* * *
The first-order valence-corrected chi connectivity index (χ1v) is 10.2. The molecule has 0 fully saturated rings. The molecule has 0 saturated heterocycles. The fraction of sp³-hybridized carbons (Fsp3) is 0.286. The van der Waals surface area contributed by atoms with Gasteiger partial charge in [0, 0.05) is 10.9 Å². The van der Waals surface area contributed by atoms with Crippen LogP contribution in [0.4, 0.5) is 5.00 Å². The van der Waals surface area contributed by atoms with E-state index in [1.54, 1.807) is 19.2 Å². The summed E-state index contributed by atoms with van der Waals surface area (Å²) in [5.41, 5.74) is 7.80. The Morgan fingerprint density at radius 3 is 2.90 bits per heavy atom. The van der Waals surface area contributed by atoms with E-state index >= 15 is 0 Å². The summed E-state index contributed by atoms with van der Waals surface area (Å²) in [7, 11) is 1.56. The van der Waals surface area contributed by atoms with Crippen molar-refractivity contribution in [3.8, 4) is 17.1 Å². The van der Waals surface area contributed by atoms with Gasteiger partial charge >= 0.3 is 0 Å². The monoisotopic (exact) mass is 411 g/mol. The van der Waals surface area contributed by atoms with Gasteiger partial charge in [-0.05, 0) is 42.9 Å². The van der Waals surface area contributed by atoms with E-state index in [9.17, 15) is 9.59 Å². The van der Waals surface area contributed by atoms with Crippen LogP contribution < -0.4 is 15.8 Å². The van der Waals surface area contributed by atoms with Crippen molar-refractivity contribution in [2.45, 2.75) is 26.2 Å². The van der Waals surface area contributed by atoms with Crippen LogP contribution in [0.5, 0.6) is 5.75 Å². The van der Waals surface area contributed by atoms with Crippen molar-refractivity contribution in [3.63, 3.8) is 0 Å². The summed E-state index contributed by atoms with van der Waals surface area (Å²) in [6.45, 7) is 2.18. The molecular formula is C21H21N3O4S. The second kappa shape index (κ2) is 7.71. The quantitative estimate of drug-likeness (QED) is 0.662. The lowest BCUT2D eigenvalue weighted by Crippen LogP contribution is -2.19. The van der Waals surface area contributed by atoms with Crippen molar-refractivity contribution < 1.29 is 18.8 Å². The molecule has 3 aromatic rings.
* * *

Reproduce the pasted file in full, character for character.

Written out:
The first-order valence-corrected chi connectivity index (χ1v) is 10.2. The molecule has 0 fully saturated rings. The molecule has 0 saturated heterocycles. The fraction of sp³-hybridized carbons (Fsp3) is 0.286. The van der Waals surface area contributed by atoms with Gasteiger partial charge in [0, 0.05) is 10.9 Å². The van der Waals surface area contributed by atoms with Crippen LogP contribution in [0.4, 0.5) is 5.00 Å². The van der Waals surface area contributed by atoms with E-state index in [1.54, 1.807) is 19.2 Å². The summed E-state index contributed by atoms with van der Waals surface area (Å²) in [5.41, 5.74) is 7.80. The Morgan fingerprint density at radius 3 is 2.90 bits per heavy atom. The van der Waals surface area contributed by atoms with E-state index >= 15 is 0 Å². The summed E-state index contributed by atoms with van der Waals surface area (Å²) in [7, 11) is 1.56. The van der Waals surface area contributed by atoms with Crippen molar-refractivity contribution in [3.8, 4) is 17.1 Å². The van der Waals surface area contributed by atoms with Gasteiger partial charge >= 0.3 is 0 Å². The monoisotopic (exact) mass is 411 g/mol. The van der Waals surface area contributed by atoms with Gasteiger partial charge in [-0.05, 0) is 42.9 Å². The van der Waals surface area contributed by atoms with E-state index in [9.17, 15) is 9.59 Å². The van der Waals surface area contributed by atoms with Crippen LogP contribution < -0.4 is 15.8 Å². The van der Waals surface area contributed by atoms with Crippen molar-refractivity contribution in [2.45, 2.75) is 26.2 Å². The van der Waals surface area contributed by atoms with Crippen LogP contribution in [0.5, 0.6) is 5.75 Å². The van der Waals surface area contributed by atoms with Crippen molar-refractivity contribution in [3.63, 3.8) is 0 Å². The summed E-state index contributed by atoms with van der Waals surface area (Å²) in [6.45, 7) is 2.18. The molecular formula is C21H21N3O4S. The second kappa shape index (κ2) is 7.71. The quantitative estimate of drug-likeness (QED) is 0.662. The lowest BCUT2D eigenvalue weighted by Crippen LogP contribution is -2.19. The van der Waals surface area contributed by atoms with Crippen molar-refractivity contribution < 1.29 is 18.8 Å². The molecule has 3 aromatic rings.